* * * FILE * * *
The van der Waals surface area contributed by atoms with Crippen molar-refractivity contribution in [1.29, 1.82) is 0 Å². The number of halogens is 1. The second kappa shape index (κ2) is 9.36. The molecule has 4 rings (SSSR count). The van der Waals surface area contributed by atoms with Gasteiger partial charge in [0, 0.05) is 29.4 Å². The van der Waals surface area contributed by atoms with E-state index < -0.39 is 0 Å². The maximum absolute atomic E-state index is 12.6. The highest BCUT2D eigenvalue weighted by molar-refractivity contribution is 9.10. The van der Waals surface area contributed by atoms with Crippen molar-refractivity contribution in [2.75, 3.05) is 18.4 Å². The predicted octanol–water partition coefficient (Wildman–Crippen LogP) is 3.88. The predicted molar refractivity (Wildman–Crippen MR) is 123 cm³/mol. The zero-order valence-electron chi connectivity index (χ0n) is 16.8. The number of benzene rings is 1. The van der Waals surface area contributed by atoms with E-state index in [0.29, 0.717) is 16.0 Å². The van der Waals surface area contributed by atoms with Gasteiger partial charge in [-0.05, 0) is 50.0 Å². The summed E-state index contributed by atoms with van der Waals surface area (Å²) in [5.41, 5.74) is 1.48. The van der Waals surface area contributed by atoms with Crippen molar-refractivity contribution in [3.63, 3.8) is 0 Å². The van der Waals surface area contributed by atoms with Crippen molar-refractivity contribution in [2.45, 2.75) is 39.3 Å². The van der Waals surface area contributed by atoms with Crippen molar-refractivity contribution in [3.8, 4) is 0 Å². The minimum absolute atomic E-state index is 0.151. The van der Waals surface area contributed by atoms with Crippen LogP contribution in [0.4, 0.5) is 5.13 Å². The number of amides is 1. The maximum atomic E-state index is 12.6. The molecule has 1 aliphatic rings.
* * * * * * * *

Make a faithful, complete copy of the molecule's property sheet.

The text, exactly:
The van der Waals surface area contributed by atoms with Crippen molar-refractivity contribution in [1.29, 1.82) is 0 Å². The number of halogens is 1. The second kappa shape index (κ2) is 9.36. The molecule has 4 rings (SSSR count). The van der Waals surface area contributed by atoms with Gasteiger partial charge in [0, 0.05) is 29.4 Å². The van der Waals surface area contributed by atoms with E-state index < -0.39 is 0 Å². The maximum absolute atomic E-state index is 12.6. The highest BCUT2D eigenvalue weighted by molar-refractivity contribution is 9.10. The van der Waals surface area contributed by atoms with Crippen molar-refractivity contribution in [2.75, 3.05) is 18.4 Å². The predicted octanol–water partition coefficient (Wildman–Crippen LogP) is 3.88. The predicted molar refractivity (Wildman–Crippen MR) is 123 cm³/mol. The zero-order valence-electron chi connectivity index (χ0n) is 16.8. The number of benzene rings is 1. The van der Waals surface area contributed by atoms with E-state index in [0.29, 0.717) is 16.0 Å². The van der Waals surface area contributed by atoms with Gasteiger partial charge in [-0.05, 0) is 50.0 Å². The summed E-state index contributed by atoms with van der Waals surface area (Å²) in [5.41, 5.74) is 1.48. The van der Waals surface area contributed by atoms with Crippen molar-refractivity contribution in [3.63, 3.8) is 0 Å². The van der Waals surface area contributed by atoms with Crippen molar-refractivity contribution in [2.45, 2.75) is 39.3 Å². The van der Waals surface area contributed by atoms with Crippen molar-refractivity contribution in [3.8, 4) is 0 Å². The minimum absolute atomic E-state index is 0.151. The van der Waals surface area contributed by atoms with Crippen LogP contribution in [0.4, 0.5) is 5.13 Å². The number of amides is 1. The maximum atomic E-state index is 12.6. The molecule has 1 aliphatic rings.